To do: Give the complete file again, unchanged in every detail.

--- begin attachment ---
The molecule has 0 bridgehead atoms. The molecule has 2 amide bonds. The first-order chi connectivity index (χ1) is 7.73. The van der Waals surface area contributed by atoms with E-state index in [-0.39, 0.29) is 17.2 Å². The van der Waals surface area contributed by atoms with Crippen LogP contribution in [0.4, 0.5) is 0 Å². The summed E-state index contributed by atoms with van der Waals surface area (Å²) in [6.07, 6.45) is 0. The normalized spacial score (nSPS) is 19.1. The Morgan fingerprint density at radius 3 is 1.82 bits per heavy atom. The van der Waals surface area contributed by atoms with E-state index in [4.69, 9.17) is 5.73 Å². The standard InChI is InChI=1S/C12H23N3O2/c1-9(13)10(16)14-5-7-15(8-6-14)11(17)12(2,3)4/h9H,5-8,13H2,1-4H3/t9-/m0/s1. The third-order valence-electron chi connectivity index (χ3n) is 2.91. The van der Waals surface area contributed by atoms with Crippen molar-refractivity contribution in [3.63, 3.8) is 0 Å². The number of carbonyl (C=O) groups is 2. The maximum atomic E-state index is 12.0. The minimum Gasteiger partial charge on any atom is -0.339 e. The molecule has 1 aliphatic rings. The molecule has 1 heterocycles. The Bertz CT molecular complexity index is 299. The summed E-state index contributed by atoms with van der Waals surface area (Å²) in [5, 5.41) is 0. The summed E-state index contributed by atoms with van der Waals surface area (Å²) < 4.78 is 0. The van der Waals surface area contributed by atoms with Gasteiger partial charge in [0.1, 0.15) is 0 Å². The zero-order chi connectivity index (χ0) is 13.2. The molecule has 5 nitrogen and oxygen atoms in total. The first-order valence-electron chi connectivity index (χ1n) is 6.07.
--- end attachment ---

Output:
The molecule has 0 bridgehead atoms. The molecule has 2 amide bonds. The first-order chi connectivity index (χ1) is 7.73. The van der Waals surface area contributed by atoms with E-state index in [-0.39, 0.29) is 17.2 Å². The van der Waals surface area contributed by atoms with Crippen LogP contribution in [0.4, 0.5) is 0 Å². The summed E-state index contributed by atoms with van der Waals surface area (Å²) in [6.07, 6.45) is 0. The normalized spacial score (nSPS) is 19.1. The Morgan fingerprint density at radius 3 is 1.82 bits per heavy atom. The van der Waals surface area contributed by atoms with E-state index in [4.69, 9.17) is 5.73 Å². The standard InChI is InChI=1S/C12H23N3O2/c1-9(13)10(16)14-5-7-15(8-6-14)11(17)12(2,3)4/h9H,5-8,13H2,1-4H3/t9-/m0/s1. The third-order valence-electron chi connectivity index (χ3n) is 2.91. The van der Waals surface area contributed by atoms with Crippen molar-refractivity contribution in [3.63, 3.8) is 0 Å². The number of carbonyl (C=O) groups is 2. The maximum atomic E-state index is 12.0. The minimum Gasteiger partial charge on any atom is -0.339 e. The molecule has 1 aliphatic rings. The molecule has 1 heterocycles. The Bertz CT molecular complexity index is 299. The summed E-state index contributed by atoms with van der Waals surface area (Å²) in [5, 5.41) is 0. The summed E-state index contributed by atoms with van der Waals surface area (Å²) < 4.78 is 0. The van der Waals surface area contributed by atoms with Gasteiger partial charge in [0.1, 0.15) is 0 Å². The zero-order chi connectivity index (χ0) is 13.2. The molecule has 5 nitrogen and oxygen atoms in total. The first-order valence-electron chi connectivity index (χ1n) is 6.07.